The January 9 Travel Wisconsin snowmobile trail report for the Cable area says trails are cleared, open, groomed, and in good condition, with a base of 8-12 inches. Crews have staked Garden Lake, but not Lake Namakagon due to snow cover and continuing variable ice depth issues. Use extreme caution if riding on the lake. Please avoid Trail 31 into Sawyer County for the next couple of days due to large equipment use.
The January 8 Travel Wisconsin Birkie cross-country ski trail report says crews groomed trails for skate and classic skiing, and trail are in excellent condition, with a base of 8-10 inches. American Birkebeiner week is February 22-26, with other events in January and early February. Skiing any part of the Birkie Trail System December through March requires a Birkie Trail Ski Pass. An All-Access Snow Pass is required to ski on the snowmaking loop.
Ice thickness is improving, but anyone going on the ice should continue to use extreme caution when traveling on any ice, especially unknown areas (as are most at this time). Crews staked a number of lake trails, but otherwise on-ice travel conditions are still iffy due to the multiple layers of ice, snow, and slush. Inconsistent ice thickness makes checking your path a safety necessity. Again, talking with your favorite bait shop personnel is the best choice for the most current information on fish locations, favored baits and presentations ‑ and ice conditions.
Walleye action is good to very good. During the day, fish deep weeds, humps, and other structure. In the evening, fish move to shallow to feed on flats with deeper areas nearby. Set up prior to the peak bite window for best success. Baits and presentations of choice include walleye suckers and shiners on tip-ups, dead-sticks, jigs, and jigging spoons.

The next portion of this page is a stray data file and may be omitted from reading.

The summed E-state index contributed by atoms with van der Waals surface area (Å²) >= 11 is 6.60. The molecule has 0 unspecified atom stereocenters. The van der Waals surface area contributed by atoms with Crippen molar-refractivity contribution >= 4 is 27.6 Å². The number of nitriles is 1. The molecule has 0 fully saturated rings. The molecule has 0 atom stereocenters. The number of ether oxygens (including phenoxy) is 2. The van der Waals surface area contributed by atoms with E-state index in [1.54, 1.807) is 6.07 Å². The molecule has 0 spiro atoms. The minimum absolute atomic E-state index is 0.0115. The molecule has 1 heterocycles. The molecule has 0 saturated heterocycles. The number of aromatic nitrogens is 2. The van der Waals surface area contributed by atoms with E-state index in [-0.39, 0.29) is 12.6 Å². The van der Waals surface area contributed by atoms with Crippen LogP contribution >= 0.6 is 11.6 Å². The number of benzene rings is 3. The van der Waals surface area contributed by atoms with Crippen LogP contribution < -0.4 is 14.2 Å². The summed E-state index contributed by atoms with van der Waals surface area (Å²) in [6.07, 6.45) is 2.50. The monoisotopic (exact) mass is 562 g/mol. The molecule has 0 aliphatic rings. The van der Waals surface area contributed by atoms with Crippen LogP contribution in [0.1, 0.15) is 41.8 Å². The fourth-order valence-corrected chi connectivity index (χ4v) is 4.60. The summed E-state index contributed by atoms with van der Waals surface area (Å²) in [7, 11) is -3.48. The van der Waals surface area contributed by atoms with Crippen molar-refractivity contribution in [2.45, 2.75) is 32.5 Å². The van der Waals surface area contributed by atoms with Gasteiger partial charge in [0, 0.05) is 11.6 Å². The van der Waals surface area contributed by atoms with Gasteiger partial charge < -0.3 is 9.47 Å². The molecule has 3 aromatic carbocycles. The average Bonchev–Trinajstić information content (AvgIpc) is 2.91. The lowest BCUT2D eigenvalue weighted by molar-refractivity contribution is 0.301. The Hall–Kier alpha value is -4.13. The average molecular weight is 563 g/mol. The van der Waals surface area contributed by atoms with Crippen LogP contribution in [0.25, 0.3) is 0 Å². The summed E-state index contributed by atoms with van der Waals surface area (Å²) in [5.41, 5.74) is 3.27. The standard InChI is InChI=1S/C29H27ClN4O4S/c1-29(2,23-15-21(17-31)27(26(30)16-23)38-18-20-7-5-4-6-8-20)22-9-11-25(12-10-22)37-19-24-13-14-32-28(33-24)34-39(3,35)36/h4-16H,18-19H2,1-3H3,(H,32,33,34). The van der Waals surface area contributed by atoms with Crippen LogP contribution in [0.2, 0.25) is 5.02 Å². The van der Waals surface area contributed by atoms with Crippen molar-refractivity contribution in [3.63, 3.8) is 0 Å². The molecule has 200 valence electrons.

Northern pike fishing is very good to excellent on weeds, weedlines, wood, rock, and cribs in 6-20 feet, and wherever you find panfish and baitfish concentrations. The most productive baits and presentation are northern suckers and large shiners under tip-ups, with baits within two feet of the bottom.
Crappie fishing is good to very good, with fish schooling in 12-22 feet on structure, weeds, basins, and nearby points. Best baits include crappie minnows, waxies, spikes, minnow heads, and plastics on small tungsten jigs in gold and Wonder Bread configurations.
Bluegill and Perch:
Bluegill and perch fishing is fair to very good, depending on the lake. Look for bluegills in and around shallow bays and weed beds. Perch are in deep basins, particularly on the deep, clear lakes. Bluegills are hitting waxies and plastics on small tungsten jigs and teardrops worked slowly. For perch, minnow heads on small jigging spoons work best.
Jan. 7: Early catch-and-release trout season opened (see regs).
Jan. 8: Seasons closed: Archery, crossbow deer; Ruffed grouse (Zone A); Pheasant; Hungarian Partridge; Fisher hunting/trapping.
Jan. 18: Crow season opens.
Jan. 21-22: Free Fishing Weekend (DNR waives fishing license, trout and salmon stamp requirement).
Jan. 21: Northland Area Builders Association Ice Fishing Contest on Nelson Lake (715-296-7881).
Jan. 21: Elk Country ATV Club ‑ ice fishing contest on Upper Clam Lake, 7 a.m.-3 p.m. (715-681-0866).
Jan. 31: Period 2 Bobcat hunting and trapping season closes.
Jan. 31: Squirrel season ends statewide.
Feb. 3: Full Snow Moon.
Feb. 4-5: Deerfoot Lodge ‑ 11th annual “Freeze Your Buns Off” Crappie Ice Fishing Tournament (715-462-3328).
Feb. 15: Fox, Coyote, and Raccoon hunting/trapping seasons close.
Feb. 22-26: American Birkebeiner Ski Race week (715-634-5025).
For more information on area events and activities, visit the Hayward Lakes Visitor and Convention Bureau and Hayward Area Chamber of Commerce websites, view the Calendar of Events, or call (715) 634-8662 or 800-724-2992.